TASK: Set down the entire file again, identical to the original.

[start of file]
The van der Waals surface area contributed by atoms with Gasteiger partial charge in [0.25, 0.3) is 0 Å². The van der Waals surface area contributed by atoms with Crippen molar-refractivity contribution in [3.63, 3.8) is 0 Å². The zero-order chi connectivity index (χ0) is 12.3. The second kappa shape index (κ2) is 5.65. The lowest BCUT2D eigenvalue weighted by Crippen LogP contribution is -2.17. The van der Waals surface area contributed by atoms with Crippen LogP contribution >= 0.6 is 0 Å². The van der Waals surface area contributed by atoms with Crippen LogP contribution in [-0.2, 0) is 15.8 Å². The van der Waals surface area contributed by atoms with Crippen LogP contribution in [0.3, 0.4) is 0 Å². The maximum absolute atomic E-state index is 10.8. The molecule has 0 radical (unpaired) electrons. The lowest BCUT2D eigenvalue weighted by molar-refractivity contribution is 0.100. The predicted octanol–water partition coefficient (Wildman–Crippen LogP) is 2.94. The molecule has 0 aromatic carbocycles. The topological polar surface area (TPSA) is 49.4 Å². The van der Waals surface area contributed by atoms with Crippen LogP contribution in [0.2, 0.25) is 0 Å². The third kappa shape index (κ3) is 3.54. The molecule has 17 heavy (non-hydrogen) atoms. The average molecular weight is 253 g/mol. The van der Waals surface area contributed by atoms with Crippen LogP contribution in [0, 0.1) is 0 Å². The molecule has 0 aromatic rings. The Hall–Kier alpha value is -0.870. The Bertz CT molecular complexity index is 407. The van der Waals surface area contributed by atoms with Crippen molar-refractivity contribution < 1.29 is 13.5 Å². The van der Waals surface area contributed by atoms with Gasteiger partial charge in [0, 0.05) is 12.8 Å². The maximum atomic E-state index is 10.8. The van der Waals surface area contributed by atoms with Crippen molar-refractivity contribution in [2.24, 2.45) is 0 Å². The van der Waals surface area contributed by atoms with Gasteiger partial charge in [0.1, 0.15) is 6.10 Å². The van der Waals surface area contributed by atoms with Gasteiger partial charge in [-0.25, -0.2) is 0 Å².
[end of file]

The van der Waals surface area contributed by atoms with Gasteiger partial charge in [0.25, 0.3) is 0 Å². The van der Waals surface area contributed by atoms with Crippen molar-refractivity contribution in [3.63, 3.8) is 0 Å². The zero-order chi connectivity index (χ0) is 12.3. The second kappa shape index (κ2) is 5.65. The lowest BCUT2D eigenvalue weighted by Crippen LogP contribution is -2.17. The van der Waals surface area contributed by atoms with Crippen LogP contribution >= 0.6 is 0 Å². The van der Waals surface area contributed by atoms with Crippen LogP contribution in [-0.2, 0) is 15.8 Å². The van der Waals surface area contributed by atoms with Crippen LogP contribution in [0.3, 0.4) is 0 Å². The maximum absolute atomic E-state index is 10.8. The molecule has 0 radical (unpaired) electrons. The lowest BCUT2D eigenvalue weighted by molar-refractivity contribution is 0.100. The predicted octanol–water partition coefficient (Wildman–Crippen LogP) is 2.94. The molecule has 0 aromatic carbocycles. The topological polar surface area (TPSA) is 49.4 Å². The van der Waals surface area contributed by atoms with Crippen LogP contribution in [0.2, 0.25) is 0 Å². The third kappa shape index (κ3) is 3.54. The molecule has 17 heavy (non-hydrogen) atoms. The average molecular weight is 253 g/mol. The van der Waals surface area contributed by atoms with Crippen LogP contribution in [0, 0.1) is 0 Å². The molecule has 0 aromatic rings. The Hall–Kier alpha value is -0.870. The Bertz CT molecular complexity index is 407. The van der Waals surface area contributed by atoms with Crippen molar-refractivity contribution < 1.29 is 13.5 Å². The van der Waals surface area contributed by atoms with Gasteiger partial charge in [0, 0.05) is 12.8 Å². The maximum atomic E-state index is 10.8. The van der Waals surface area contributed by atoms with Crippen molar-refractivity contribution in [2.24, 2.45) is 0 Å². The van der Waals surface area contributed by atoms with Gasteiger partial charge in [0.1, 0.15) is 6.10 Å². The van der Waals surface area contributed by atoms with Gasteiger partial charge in [-0.25, -0.2) is 0 Å².